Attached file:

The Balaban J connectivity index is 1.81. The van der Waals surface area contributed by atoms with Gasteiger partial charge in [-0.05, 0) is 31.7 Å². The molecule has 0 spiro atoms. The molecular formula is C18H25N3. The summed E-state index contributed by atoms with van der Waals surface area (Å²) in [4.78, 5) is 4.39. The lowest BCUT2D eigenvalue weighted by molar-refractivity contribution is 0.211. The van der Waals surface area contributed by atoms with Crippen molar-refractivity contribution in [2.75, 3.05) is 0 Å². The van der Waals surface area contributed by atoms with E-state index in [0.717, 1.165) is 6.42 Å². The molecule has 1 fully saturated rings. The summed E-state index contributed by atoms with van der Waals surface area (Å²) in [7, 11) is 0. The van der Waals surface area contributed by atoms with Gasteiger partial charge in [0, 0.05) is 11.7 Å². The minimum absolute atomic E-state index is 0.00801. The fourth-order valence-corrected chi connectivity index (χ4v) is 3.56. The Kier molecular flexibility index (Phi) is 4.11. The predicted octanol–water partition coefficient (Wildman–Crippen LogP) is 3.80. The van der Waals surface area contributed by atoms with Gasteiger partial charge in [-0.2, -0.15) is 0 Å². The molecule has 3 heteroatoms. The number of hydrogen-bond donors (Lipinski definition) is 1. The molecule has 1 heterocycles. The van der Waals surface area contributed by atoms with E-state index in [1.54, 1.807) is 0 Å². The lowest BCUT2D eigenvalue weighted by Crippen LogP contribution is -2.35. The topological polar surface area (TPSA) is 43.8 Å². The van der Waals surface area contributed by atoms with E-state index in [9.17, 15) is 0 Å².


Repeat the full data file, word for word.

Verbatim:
The Balaban J connectivity index is 1.81. The van der Waals surface area contributed by atoms with Gasteiger partial charge in [-0.05, 0) is 31.7 Å². The molecule has 0 spiro atoms. The molecular formula is C18H25N3. The summed E-state index contributed by atoms with van der Waals surface area (Å²) in [4.78, 5) is 4.39. The lowest BCUT2D eigenvalue weighted by molar-refractivity contribution is 0.211. The van der Waals surface area contributed by atoms with Crippen molar-refractivity contribution in [2.75, 3.05) is 0 Å². The van der Waals surface area contributed by atoms with E-state index in [0.717, 1.165) is 6.42 Å². The molecule has 1 fully saturated rings. The summed E-state index contributed by atoms with van der Waals surface area (Å²) in [7, 11) is 0. The van der Waals surface area contributed by atoms with Gasteiger partial charge in [0, 0.05) is 11.7 Å². The minimum absolute atomic E-state index is 0.00801. The fourth-order valence-corrected chi connectivity index (χ4v) is 3.56. The Kier molecular flexibility index (Phi) is 4.11. The predicted octanol–water partition coefficient (Wildman–Crippen LogP) is 3.80. The van der Waals surface area contributed by atoms with Gasteiger partial charge in [-0.2, -0.15) is 0 Å². The molecule has 3 heteroatoms. The number of hydrogen-bond donors (Lipinski definition) is 1. The molecule has 1 heterocycles. The van der Waals surface area contributed by atoms with E-state index in [1.54, 1.807) is 0 Å². The lowest BCUT2D eigenvalue weighted by Crippen LogP contribution is -2.35. The topological polar surface area (TPSA) is 43.8 Å². The van der Waals surface area contributed by atoms with E-state index in [9.17, 15) is 0 Å².